[Numpy-discussion] When are 0-d arrays writeable?
Charles R Harris
charlesr.harris at gmail.com
Fri Nov 23 12:55:59 EST 2012
On Fri, Nov 23, 2012 at 7:53 AM, Sebastian Berg
<sebastian at sipsolutions.net>wrote:
> On Fri, 2012-11-23 at 10:49 +0000, Nathaniel Smith wrote:
> > On 23 Nov 2012 03:34, "Charles R Harris" <charlesr.harris at gmail.com>
> > wrote:
> > >
> > > Examples,
> > >
> > > In [13]: ones(()).flags.writeable
> > > Out[13]: True
> > >
> > > In [14]: (-ones(())).flags.writeable
> > > Out[14]: False
> > >
> > > In [15]: (-1*ones(())).flags.writeable
> > > Out[15]: False
> > >
> > > In [16]: (1 + ones(())).flags.writeable
> > > Out[16]: False
> > >
> > > In [17]: array(1)
> > > Out[17]: array(1)
> > >
> > > In [18]: array(1).shape
> > > Out[18]: ()
> > >
> > > In [19]: array(1).flags.writeable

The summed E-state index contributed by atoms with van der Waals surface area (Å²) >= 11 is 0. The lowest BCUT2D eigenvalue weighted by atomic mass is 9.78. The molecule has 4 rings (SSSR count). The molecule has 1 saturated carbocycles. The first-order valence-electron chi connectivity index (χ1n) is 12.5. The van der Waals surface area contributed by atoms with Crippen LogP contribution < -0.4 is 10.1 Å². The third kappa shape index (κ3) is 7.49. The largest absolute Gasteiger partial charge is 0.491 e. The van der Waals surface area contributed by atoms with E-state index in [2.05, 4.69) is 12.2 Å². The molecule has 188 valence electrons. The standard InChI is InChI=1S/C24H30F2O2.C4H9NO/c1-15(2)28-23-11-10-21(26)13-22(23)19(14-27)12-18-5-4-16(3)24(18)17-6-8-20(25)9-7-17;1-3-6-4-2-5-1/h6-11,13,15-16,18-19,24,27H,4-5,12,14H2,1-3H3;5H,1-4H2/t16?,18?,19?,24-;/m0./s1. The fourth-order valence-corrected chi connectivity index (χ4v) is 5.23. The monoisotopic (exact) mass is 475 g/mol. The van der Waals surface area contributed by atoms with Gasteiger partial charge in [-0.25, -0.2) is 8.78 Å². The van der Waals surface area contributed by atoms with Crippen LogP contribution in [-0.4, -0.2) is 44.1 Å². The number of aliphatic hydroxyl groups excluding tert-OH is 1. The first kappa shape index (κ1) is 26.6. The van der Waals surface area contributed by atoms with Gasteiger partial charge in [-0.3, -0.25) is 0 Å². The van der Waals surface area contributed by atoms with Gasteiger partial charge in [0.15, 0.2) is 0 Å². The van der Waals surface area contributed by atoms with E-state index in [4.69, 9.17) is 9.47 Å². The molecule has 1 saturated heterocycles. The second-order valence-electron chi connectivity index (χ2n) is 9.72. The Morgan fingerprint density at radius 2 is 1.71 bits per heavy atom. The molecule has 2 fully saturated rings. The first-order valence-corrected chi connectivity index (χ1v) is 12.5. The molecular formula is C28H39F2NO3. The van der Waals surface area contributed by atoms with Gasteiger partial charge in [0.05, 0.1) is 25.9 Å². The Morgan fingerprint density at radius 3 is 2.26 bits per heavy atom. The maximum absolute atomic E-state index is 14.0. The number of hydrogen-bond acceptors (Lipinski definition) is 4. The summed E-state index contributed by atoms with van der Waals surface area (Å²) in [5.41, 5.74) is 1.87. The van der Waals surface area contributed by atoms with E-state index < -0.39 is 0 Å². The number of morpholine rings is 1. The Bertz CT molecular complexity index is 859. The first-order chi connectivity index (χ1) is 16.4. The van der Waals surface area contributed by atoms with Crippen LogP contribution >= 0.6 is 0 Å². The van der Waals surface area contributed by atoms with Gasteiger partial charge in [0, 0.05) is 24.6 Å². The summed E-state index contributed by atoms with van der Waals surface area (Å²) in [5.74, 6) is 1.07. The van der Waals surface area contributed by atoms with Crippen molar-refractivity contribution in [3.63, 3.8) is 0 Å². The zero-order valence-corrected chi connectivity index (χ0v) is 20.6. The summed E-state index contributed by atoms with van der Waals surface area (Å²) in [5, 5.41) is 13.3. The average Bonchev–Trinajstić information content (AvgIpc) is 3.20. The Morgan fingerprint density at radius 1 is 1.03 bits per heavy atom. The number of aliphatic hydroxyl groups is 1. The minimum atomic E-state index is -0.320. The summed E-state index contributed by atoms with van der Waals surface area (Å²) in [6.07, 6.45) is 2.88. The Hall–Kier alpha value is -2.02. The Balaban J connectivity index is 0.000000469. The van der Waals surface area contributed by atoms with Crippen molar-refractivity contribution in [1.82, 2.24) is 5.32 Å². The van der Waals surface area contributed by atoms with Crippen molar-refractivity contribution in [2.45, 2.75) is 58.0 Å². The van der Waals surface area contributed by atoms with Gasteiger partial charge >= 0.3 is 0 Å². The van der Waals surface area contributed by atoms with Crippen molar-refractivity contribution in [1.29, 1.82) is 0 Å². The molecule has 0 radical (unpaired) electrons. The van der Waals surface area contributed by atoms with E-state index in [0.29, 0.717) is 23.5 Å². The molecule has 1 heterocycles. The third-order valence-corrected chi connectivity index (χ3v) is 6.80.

> > > Out[19]: True
> >
> > Looks like a bug in the ufunc output value setup code or something?
> >
> It might be possible to rethink when (or if) to convert 0-d array to a
> scalar. However, at the moment as far as I understand many functions
> generally do not return 0-d arrays but scalars. Which makes sense
> because mostly we would rather use scalars then 0-d arrays as they are
> closer to typical python (hashable and subclasses of python types).
>
> Of course the way this is done is not aware of what is put in (scalar
> vs. 0-d array), since all input is converted to an array normally, which
> means that most (all?) functions either return 0-d arrays or scalars and
> are never aware if the original input was a scalar or an array. Maybe
> there could be a np.asarray_or_scalar or such so that its easier to give
> the same output type as the original input type?
>
>
Yes, that is what looks to be the case. It breaks the scalar + array ->
array rule that applies to higher dimensional arrays. I'm not sure what
should be done for this corner case, especially as the code in question is
rather involved...
Chuck
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